The case for staying in gold

Many investors have been pulling their money out of gold ETFs, seeking better returns. Some advisers, however, say that strategy could backfire. They point out that gold could bounce back if there is a sudden jump in inflation, a flare-up of the European debt crisis or a stock-market correction at home.

By Ian Salisbury
March 26, 2013, 10:31 a.m. EDT

Over the past decade investors have poured billions into exchange-traded funds that track the price of gold. Now with gold prices falling, many are yanking some of that money back out — a move investing pros say misses the whole point of owning the shiny metal in the first place.

Gold’s recent slump — down 4% so far this year — has turned many former gold bulls into bears. In the first two weeks of March, investors pulled $1.6 billion from gold ETFs, according to data compiled by BlackRock, the largest ETF provider. That follows outflows of more than $5.6 billion from the funds in February, the largest monthly outflow ever.

Many of these investors are simply seeking better returns: The decade-long gold rally may have stalled (or be over), but stocks are on a tear. So far this year, the Dow Jones Industrial Average has returned 11% and is hovering near an all-time high. “Some people chase momentum,” says Russ Koesterich, BlackRock’s global chief investment strategist.

But some advisers say that strategy could backfire. For starters, they point out that gold could bounce back if there’s a sudden jump in inflation, a flare-up of the European debt crisis (perhaps tied to the Cyprus crisis) or a stock-market correction at home. But more importantly, they say owning gold isn’t about buying low and selling high, but about owning an insurance policy for the long term: Investors that aren’t willing to swallow losses in good times won’t be in a position to reap the offsetting profits gold can deliver during a crisis, says Herb Morgan, chief executive of Efficient Market Advisors, an investment firm that specializes in ETFs. “Nine times out of 10 you should lose money” on gold, he says. “It’s like any other form of insurance.”

In recent years, however, gold investors have been able to have their cake and eat it, too, in large part because the financial crisis sent investors scrambling to safe havens. The SPDR Gold Shares—the oldest and largest U.S. gold ETF, with $63 billion in assets—posted gains in each of its first eight years on the market, including 2008, when it returned 3% while stocks lost more than a third of their value. An investor who bought $10,000 worth of SPDR Gold Shares in late 2004, when it first appeared, would have a stake worth nearly $34,800 today. In contrast, an investment in the S&P 500 would have grown to just $15,200.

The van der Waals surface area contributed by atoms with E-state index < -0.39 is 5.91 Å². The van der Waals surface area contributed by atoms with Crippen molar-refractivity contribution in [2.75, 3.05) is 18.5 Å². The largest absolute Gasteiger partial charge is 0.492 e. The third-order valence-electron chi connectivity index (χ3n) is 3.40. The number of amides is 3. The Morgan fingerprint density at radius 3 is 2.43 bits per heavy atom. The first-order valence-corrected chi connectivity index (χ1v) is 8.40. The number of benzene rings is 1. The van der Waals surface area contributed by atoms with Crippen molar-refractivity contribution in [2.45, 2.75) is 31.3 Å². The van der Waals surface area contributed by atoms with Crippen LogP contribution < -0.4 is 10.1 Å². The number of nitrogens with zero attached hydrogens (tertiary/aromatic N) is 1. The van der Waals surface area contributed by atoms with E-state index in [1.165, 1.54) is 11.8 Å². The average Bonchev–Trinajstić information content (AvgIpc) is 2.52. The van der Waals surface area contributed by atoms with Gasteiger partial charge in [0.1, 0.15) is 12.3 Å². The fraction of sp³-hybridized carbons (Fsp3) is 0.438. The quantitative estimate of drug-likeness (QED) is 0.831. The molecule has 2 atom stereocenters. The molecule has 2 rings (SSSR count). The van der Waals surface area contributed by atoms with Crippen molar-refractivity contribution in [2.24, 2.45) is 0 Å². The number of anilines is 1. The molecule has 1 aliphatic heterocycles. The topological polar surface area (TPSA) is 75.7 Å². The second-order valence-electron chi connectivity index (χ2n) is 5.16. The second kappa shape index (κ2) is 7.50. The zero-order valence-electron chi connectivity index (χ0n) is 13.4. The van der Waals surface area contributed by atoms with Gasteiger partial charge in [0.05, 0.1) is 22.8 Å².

It wasn’t necessarily supposed to be this way. Investing in gold was once the province of speculators and conspiracy theorists, but gold ETFs came with a seductive sales pitch that broadened the customer base. Fund marketers pointed to academic studies showing that a small amount of commodities like gold can smooth returns of a stock-and-bond portfolio over time. “It’s the ultimate diversifier,” says Jason Toussaint, managing director at the World Gold Council, the gold industry trade group behind SPDR Gold Shares.

And this year’s gold slump shouldn’t alter that thesis, say advisers. After all, an investor who owned a small amount of gold alongside a larger portfolio of stocks would still see overall returns smoothed, just as advertised. But it remains to be seen whether investors will stick around when gold provides a drag, rather than a boost, to performance. “It’s easier to buy into the story when you see an asset go up every year,” says BlackRock’s Koesterich.

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